- Improved responsiveness to patients’ needs
- Lower utilization of health services
- More effective care
- Cost savings 8
Patient portals hold enormous potential to improve patient care and practice workflow. We’ve created this playbook to help you realize it — and build an effective digital strategy for patient engagement.
Terms to know
Use this glossary, adapted from the Center for Healthcare Quality and Payment, to help establish a common language with all stakeholders.
Electronic health record (EHR). An EHR — also known as an electronic medical record or EMR — is an electronic system that clinicians use to document patients’ medical and health information. A patient’s EHR may include demographic data, progress notes, medications, vital signs, medical history, immunizations, lab results, and radiology reports. Patients don’t access their own EHR.
Patient portal. A patient portal is a secure website where patients can access their medical history and other health information stored in the EHR. Using the portal, patients can typically complete forms online, communicate with clinicians, request prescription refills, pay bills, review lab results, and schedule appointments.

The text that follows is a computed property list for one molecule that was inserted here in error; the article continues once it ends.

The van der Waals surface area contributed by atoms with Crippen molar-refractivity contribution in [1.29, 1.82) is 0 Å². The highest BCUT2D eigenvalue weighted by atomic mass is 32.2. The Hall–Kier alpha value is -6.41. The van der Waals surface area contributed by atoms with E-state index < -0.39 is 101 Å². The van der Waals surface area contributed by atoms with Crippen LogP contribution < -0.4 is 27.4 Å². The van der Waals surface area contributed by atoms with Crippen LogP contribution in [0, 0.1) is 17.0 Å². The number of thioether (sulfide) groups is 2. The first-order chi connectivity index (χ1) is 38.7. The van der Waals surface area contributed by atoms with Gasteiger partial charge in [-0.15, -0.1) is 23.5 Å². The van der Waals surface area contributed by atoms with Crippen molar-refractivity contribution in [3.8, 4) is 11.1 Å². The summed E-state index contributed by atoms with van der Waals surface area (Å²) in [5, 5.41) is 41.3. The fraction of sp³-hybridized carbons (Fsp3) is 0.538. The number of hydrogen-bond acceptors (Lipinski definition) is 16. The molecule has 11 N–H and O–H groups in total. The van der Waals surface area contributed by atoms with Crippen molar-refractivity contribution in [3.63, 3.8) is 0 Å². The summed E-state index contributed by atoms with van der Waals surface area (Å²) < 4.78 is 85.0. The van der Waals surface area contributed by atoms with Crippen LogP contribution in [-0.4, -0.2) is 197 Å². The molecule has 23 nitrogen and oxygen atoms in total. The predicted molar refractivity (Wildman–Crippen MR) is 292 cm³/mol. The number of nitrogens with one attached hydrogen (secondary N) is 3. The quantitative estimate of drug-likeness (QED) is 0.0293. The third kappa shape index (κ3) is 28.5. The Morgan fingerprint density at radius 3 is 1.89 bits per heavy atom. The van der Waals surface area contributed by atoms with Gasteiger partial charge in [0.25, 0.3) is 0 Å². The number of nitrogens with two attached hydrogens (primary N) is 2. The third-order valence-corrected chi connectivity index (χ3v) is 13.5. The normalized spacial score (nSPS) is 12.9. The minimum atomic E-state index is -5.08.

Help us improve this Playbook
Best practices start with clinicians and administrators like you. We want to learn more about your experiences and hear your suggestions. Tell us what’s working and what isn’t. Have you successfully boosted portal adoption in your practice? Do you have a promising product solution?
As you discover new ways to navigate patient portals, EHRs, and other health IT solutions, let us know. We update the Playbook regularly with new patient engagement strategies and real-world examples. A good playbook is never complete: it evolves and keeps getting better — but it’s only as good as the people who use it. Please send us your suggestions, questions, and strategies so we can add to this tool and improve the patient experience.
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Content last updated on: May 31, 2019